Bracken v. Fort Erie (Town), 2017 ONCA 668: This appeal concerned the scope of freedom of expression guaranteed in s. 2(b) of the Charter. The appellant was protesting a proposed by-law. He had angrily expressed his dissatisfaction with the proposed by-law to Town Hall employees on multiple occasions. On the occasion in question, the appellant was issued a trespass notice while protesting with a megaphone outside Town Hall. The trespass notice was issued on instruction of the Chief Administrative Office on advice of a frightened employee. He refused to comply and was arrested. The appellant argued that his rights under s. 2(b) of the Charter were violated. At trial, the judge found that the appellant had no right under s. 2(b) to protest in the manner that he did, which she characterized as engaging in violence. This was ruled inconsistent with the facts of the case. The trial judge excessively extended the definition of violence to mere incivility. Without evidence of physical violence, the appellants actions were ruled to be protected by s. 2(b) of the Charter. The trespass notice and subsequent expulsion was also found to be an unjustifiable violation of these rights. The appeal was allowed.
Nelson v. Livermore, 2017 ONCA 712: The appellant contested his involuntary admission and detention in a psychiatric hospital. He sought immediate release under s. 24(1) of the Charter, arguing that his long-standing involuntary detention constituted a violation of his rights under ss. 7, 9, 11(h), and 12 of the Charter. The appellant was involuntarily admitted pursuant to provisions in the Mental Health Act after a team of psychiatrists determined that he suffered from psychiatric conditions that rendered him a serious risk to others. The appellant has a long, violent criminal history. He has remained in a psychiatric hospital since 2005, despite numerous reviews by the Consent and Capacity Board. The appellant argues that the Mental Health Act is being used to prolong his detention without a legitimate mental health purpose. He was not able, however, to produce any evidence of such intent. The court determined that the detention was justified. The appeal was dismissed.
R. v. Silva, 2017 ONCA 788: This appeal concerned protection against self-incrimination and admissibility of evidence under ss. 8 and 24(2) of the Charter. The appellant was convicted of armed robbery and possession of a restricted firearm. He claimed that the police coerced him into admitting he owned the illegal firearm by threatening to arrest his girlfriend. The facts failed to support such a finding. Additionally, the appellant argued that the trial judge erred in excluding evidence obtained via a search warrant executed at his girlfriend’s house because the address was not adequately connected to him. The test for admissibility of evidence is laid out in R. v Grant, 2009 SCC 32 and includes three considerations: 1) the seriousness of the infringement, 2) its impact on the individual’s Charter rights, and 3) the societal interest in the adjudication of the case on its merits. The appellant argued that the trail judge gave excess consideration to the third at the expense of the first two. The court held the trial judge gave each prong appropriate consideration and dismissed the appeal.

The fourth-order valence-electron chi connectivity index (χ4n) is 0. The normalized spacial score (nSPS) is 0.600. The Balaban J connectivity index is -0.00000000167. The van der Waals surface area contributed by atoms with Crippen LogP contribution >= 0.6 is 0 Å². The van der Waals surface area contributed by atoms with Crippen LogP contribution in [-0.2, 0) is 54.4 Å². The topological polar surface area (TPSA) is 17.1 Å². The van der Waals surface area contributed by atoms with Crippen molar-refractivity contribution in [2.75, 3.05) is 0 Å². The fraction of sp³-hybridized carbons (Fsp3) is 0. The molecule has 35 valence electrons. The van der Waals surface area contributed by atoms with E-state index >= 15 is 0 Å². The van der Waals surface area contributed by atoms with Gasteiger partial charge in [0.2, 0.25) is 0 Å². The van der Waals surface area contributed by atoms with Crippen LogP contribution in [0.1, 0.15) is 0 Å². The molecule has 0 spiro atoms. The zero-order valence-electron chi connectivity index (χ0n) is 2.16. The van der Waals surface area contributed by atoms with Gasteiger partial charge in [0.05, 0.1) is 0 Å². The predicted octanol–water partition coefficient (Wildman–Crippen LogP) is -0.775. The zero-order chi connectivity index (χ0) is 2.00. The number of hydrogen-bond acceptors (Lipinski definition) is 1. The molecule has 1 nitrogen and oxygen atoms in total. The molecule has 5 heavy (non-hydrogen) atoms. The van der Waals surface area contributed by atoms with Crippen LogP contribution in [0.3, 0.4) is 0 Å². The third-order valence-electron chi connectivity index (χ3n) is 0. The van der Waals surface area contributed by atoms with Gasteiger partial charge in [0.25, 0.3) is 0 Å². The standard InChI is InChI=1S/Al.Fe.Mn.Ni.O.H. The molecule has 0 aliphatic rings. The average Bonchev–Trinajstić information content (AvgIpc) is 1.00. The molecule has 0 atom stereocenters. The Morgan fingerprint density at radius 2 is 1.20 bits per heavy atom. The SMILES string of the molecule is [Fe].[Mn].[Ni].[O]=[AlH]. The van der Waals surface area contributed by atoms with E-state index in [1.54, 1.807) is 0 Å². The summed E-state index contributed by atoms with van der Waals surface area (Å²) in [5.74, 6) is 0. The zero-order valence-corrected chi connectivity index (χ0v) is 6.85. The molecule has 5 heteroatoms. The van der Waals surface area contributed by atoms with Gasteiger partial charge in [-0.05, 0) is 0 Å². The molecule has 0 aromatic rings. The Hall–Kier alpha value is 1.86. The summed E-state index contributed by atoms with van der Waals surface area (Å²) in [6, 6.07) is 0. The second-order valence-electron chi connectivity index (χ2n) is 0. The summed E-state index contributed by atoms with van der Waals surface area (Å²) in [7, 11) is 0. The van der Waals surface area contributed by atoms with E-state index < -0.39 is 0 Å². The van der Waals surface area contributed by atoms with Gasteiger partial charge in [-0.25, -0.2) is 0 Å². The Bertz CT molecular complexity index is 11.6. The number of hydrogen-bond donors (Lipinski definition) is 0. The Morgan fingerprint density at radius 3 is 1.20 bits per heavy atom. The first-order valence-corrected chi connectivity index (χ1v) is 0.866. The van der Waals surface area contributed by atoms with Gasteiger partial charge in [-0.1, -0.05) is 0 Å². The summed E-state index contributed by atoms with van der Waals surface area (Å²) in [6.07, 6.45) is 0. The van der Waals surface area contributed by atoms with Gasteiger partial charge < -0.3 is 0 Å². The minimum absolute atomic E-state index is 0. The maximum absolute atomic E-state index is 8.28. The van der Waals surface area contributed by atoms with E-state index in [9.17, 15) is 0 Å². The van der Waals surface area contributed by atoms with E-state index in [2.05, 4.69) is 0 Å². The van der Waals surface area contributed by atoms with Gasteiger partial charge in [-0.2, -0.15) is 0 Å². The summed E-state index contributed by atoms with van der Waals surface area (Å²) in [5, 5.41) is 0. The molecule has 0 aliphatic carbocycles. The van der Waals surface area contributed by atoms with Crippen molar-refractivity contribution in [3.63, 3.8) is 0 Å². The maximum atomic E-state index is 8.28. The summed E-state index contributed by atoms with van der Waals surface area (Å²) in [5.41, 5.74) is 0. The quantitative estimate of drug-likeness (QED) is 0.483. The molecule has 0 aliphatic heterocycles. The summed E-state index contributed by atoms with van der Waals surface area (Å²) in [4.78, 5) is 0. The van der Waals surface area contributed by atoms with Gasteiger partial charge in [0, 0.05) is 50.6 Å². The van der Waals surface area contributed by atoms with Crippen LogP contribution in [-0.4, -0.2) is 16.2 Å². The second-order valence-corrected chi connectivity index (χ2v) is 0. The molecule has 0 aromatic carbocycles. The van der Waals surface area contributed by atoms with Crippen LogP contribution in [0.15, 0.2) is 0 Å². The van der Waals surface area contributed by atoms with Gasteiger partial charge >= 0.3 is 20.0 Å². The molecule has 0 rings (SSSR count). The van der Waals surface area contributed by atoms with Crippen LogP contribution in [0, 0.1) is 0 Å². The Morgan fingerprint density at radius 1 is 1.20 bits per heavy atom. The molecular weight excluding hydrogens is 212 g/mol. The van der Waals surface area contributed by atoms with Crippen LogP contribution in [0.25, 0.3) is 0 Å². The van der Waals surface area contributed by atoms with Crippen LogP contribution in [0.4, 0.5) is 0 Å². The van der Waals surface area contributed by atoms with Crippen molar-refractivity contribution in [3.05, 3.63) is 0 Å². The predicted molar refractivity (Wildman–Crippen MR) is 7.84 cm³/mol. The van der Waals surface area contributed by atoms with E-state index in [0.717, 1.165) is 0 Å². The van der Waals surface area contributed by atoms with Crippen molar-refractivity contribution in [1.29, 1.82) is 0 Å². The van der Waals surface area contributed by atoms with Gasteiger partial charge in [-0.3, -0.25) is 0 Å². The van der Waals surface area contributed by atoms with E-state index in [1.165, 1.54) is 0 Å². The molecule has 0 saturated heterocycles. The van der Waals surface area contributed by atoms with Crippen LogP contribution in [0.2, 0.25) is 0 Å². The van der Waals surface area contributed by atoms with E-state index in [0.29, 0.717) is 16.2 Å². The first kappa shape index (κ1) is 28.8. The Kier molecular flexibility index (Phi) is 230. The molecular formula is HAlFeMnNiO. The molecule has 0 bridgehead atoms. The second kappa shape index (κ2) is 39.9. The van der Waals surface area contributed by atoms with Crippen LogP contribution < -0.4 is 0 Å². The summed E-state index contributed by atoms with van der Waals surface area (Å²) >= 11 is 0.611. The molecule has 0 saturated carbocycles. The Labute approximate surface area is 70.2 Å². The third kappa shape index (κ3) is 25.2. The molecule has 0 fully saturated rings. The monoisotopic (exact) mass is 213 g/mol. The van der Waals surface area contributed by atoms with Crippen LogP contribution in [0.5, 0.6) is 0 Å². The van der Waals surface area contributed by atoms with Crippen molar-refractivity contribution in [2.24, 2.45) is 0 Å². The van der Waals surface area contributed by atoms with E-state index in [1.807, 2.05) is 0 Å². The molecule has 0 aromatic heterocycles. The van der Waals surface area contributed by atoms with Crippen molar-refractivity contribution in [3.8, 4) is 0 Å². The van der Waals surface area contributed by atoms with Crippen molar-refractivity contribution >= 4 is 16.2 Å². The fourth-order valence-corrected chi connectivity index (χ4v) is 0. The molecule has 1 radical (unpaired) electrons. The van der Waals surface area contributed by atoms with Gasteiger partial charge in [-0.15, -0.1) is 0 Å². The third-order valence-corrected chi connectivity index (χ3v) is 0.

PEI Court of Appeal
Quebec Court of Appeal
Sheikh c. R., 2017 QCCA 766: The appellant, Mr. Sheikh, was charged with fraud under s. 380(1)(a) of the Criminal Code around the same time Mr. Vallières was charged with the same offence. The appellant was ordered to appear for questioning on Mr. Vallières’ trial, which would be in camera. The Crown filed an application requesting the lifting the in camera in order to prove the two parties acted complicity. The trial judge ruled that the Crown had a legitimate public interest and allowed for a partial waiver of the in camera order. The Court maintained that the Crown had the requisite interest to intervene in the manner, and that the appellants rights against self-incrimination under s. 7 of the Charter were not infringed due to the sufficient immunity granted, consistent with R. v. S. (R.J.),  1 R.C.S. 451. The Court also used the decision in Juman c. Doucette, 2008 SCC 8 in holding that a right to privacy will give way to a higher public interest where the evidence is obtained in order to challenge the credibility of a person testifying in another proceeding. The appeal was therefore dismissed.
Procureure générale du Canada v. Descheneaux, 2017 QCCA 1238: This appeal addressed the Government of Canada’s request for an extension for amending the Indian Act before it is declared invalid due to unjustifiable infringement on the Charter. Sections of the Indian Act have been found to discriminate based on sex. Despite past efforts to rectify these failures, sex-based discrepancies persist. The trial decision identified instances where descendants of Indian women could not obtain status, while descendants of Indian men in identical circumstances could obtain status. This discrimination infringes upon s.15 of the Charter, which guarantees equal rights to men and women. Pursuant s. 52 of the Charter, such unjustifiable infringement renders an act invalid, of no force. The trial judge suspended declaration of invalidity of the Indian Act for 18 months, allowing the Government of Canada to make reconciliatory amendments. The amendment efforts are embodied in Bill S-3, but there were delays. One extension of 6 months was granted. There were further delays. The trial judge refused to grant another extension. The decision was appealed. The appeal was granted. The legal uncertainties regarding Indian Status that would follow invalidating the Indian Act are of significant concern. An extension was therefore granted and Parliament was instructed to complete Bill S-3 as soon as it reconvenes.
Saskatchewan Court of Appeal
Northwest Territories Court of Appeal
Nunavut Court of Appeal
Yukon Court of Appeal
R. v. Driedger, 2017 YKCA 9: Mr. Driedger brought an appeal to a dismissal of his appeal of convictions for contravening firearms storage regulations and possession of a restricted firearm. He argued that the judges in the courts below erred in failing to exclude evidence that was found through an unlawful search. The Court of Appeal maintained that the search violated the appellant’s s. 8 Charter rights, and used the Grant test for exclusion of evidence under s.24(2). The Court held that the minimal impact of the breach on the accused’s rights favoured the admission of evidence, and dismissed the appeal.